Corsican Late Prehistory

  • Kewin Peche-Quilichini
Living reference work entry
DOI: https://doi.org/10.1007/978-3-319-51726-1_3184-1

Introduction

This is the first English-language discussion of Corsican prehistory. Research about Corsican prehistory began late in comparison to the enthusiasm that inspired the early days of French archaeology. Indeed, it was necessary to wait until the nineteenth century for some pioneers of the discipline to address the problems posed by this insular territory. In addition, the two worlds considerably delayed the progress of knowledge on the subject. It was not until the mid-1950s that a real investigative program was launched, with numerous and varied results that were frequently renewed up until the present day.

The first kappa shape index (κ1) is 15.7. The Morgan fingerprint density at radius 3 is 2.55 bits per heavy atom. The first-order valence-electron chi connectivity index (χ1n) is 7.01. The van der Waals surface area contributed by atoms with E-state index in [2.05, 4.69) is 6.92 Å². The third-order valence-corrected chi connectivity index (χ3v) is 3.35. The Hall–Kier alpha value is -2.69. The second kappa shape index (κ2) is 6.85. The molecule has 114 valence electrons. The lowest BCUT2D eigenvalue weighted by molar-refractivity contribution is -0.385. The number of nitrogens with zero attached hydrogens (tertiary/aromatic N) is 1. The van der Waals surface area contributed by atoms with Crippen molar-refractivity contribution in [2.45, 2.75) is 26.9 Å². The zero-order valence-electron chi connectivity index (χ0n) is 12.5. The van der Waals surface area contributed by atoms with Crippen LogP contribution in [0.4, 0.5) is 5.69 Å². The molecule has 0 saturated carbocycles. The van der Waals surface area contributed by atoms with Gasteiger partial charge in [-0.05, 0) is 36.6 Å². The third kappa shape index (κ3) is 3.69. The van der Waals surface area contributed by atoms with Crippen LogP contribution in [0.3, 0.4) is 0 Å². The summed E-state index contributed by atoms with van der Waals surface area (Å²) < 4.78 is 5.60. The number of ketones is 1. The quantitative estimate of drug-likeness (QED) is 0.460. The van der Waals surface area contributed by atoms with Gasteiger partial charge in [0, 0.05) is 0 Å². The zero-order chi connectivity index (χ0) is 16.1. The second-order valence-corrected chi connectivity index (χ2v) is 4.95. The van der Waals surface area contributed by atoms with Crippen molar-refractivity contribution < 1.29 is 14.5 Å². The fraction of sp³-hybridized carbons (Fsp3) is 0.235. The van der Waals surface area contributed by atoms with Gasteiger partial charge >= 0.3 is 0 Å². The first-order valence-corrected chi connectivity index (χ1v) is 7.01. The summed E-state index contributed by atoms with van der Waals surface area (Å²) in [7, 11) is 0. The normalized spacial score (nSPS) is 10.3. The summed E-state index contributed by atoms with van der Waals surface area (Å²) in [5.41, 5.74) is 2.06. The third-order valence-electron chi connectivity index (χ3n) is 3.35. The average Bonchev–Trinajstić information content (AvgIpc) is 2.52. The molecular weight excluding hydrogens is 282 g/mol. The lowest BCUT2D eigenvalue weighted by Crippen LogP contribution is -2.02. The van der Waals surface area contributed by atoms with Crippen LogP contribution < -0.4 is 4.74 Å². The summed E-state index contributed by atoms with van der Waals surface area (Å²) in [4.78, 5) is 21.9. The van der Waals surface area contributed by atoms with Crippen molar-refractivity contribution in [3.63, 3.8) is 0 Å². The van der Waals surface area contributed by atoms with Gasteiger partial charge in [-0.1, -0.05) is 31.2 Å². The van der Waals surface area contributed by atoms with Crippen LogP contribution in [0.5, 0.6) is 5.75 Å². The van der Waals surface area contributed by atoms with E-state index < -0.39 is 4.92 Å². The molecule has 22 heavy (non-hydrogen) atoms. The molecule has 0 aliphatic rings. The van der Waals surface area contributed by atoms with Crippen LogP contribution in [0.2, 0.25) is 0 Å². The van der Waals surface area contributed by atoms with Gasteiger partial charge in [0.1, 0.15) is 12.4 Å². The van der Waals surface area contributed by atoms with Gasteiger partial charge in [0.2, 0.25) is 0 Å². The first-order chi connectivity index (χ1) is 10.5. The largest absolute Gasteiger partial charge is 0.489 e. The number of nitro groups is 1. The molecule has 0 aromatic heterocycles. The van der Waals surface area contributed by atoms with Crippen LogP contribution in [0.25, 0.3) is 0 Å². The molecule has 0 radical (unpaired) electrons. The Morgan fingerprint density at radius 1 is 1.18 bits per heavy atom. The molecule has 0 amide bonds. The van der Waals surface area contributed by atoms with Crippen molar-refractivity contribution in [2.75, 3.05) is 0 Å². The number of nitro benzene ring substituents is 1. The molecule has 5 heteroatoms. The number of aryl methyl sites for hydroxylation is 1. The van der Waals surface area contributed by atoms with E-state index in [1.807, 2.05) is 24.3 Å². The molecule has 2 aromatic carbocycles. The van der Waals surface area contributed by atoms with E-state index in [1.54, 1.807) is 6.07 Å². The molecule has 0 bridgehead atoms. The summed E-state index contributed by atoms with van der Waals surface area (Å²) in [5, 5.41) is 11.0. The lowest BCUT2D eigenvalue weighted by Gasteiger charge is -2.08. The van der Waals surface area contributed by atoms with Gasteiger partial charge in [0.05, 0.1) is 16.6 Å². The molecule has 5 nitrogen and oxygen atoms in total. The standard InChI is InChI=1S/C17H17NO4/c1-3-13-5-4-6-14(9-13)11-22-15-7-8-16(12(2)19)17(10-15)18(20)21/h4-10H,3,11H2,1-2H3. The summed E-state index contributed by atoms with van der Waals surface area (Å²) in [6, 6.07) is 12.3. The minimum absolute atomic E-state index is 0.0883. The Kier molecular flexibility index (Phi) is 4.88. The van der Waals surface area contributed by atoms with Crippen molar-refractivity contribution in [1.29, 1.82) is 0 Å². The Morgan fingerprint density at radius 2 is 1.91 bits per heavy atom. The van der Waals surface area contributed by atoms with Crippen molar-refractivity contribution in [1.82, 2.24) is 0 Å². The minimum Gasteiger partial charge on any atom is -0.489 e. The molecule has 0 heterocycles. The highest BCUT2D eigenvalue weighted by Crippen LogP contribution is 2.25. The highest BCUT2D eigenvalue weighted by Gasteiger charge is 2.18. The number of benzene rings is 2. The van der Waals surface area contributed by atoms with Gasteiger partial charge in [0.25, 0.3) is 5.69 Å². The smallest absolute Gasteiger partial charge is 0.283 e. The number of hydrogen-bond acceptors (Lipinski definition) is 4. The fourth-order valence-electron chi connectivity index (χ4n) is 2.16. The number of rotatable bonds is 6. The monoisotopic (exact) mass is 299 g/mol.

Definition

The island of Corsica, located in the heart of the western basin of the Mediterranean, has been populated by people since at least the Mesolithic (Fig. 1). The earliest traces of human presence date to the tenth millennium BC. Recent excavations have revealed the existence of a hunter-gatherer-collector open-air camp on the site of Caniscione...
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Copyright information

© Springer Nature Switzerland AG 2018

Authors and Affiliations

  1. 1.Archéologie des Sociétés Méditerranéennes UMR 5140University of. Paul-ValéryMontpellierFrance

Section editors and affiliations

  • Dorian Q. Fuller
    • 1
  1. 1.Institute of ArchaeologyUniversity College LondonLondonUK